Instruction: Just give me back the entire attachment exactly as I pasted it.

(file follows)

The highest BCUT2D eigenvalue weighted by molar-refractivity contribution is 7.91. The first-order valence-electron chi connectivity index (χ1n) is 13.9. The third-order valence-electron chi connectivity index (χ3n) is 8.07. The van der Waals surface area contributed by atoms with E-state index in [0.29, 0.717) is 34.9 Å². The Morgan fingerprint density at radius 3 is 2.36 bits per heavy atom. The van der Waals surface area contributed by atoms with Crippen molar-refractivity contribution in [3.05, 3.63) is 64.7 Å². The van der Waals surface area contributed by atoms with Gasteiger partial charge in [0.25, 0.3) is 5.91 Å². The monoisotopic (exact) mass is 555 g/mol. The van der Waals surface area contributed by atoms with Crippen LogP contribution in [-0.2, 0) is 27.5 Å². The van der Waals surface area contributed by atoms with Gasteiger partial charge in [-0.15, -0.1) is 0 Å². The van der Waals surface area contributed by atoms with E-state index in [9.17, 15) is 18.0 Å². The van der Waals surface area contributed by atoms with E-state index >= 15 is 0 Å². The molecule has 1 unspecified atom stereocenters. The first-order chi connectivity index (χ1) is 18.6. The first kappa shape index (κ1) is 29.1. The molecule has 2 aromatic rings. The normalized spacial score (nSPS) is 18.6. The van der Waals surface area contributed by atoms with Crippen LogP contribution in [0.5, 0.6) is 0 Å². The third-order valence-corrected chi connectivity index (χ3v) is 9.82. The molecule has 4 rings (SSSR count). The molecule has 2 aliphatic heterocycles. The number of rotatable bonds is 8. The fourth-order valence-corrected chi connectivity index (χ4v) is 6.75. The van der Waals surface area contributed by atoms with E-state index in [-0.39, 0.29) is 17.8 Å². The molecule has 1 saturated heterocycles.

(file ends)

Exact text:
The highest BCUT2D eigenvalue weighted by molar-refractivity contribution is 7.91. The first-order valence-electron chi connectivity index (χ1n) is 13.9. The third-order valence-electron chi connectivity index (χ3n) is 8.07. The van der Waals surface area contributed by atoms with E-state index in [0.29, 0.717) is 34.9 Å². The Morgan fingerprint density at radius 3 is 2.36 bits per heavy atom. The van der Waals surface area contributed by atoms with Crippen molar-refractivity contribution in [3.05, 3.63) is 64.7 Å². The van der Waals surface area contributed by atoms with Gasteiger partial charge in [0.25, 0.3) is 5.91 Å². The monoisotopic (exact) mass is 555 g/mol. The van der Waals surface area contributed by atoms with Crippen LogP contribution in [-0.2, 0) is 27.5 Å². The van der Waals surface area contributed by atoms with Gasteiger partial charge in [-0.15, -0.1) is 0 Å². The van der Waals surface area contributed by atoms with E-state index in [9.17, 15) is 18.0 Å². The van der Waals surface area contributed by atoms with E-state index >= 15 is 0 Å². The molecule has 1 unspecified atom stereocenters. The first-order chi connectivity index (χ1) is 18.6. The first kappa shape index (κ1) is 29.1. The molecule has 2 aromatic rings. The normalized spacial score (nSPS) is 18.6. The van der Waals surface area contributed by atoms with Crippen LogP contribution in [0.5, 0.6) is 0 Å². The third-order valence-corrected chi connectivity index (χ3v) is 9.82. The molecule has 4 rings (SSSR count). The molecule has 2 aliphatic heterocycles. The number of rotatable bonds is 8. The fourth-order valence-corrected chi connectivity index (χ4v) is 6.75. The van der Waals surface area contributed by atoms with E-state index in [-0.39, 0.29) is 17.8 Å². The molecule has 1 saturated heterocycles.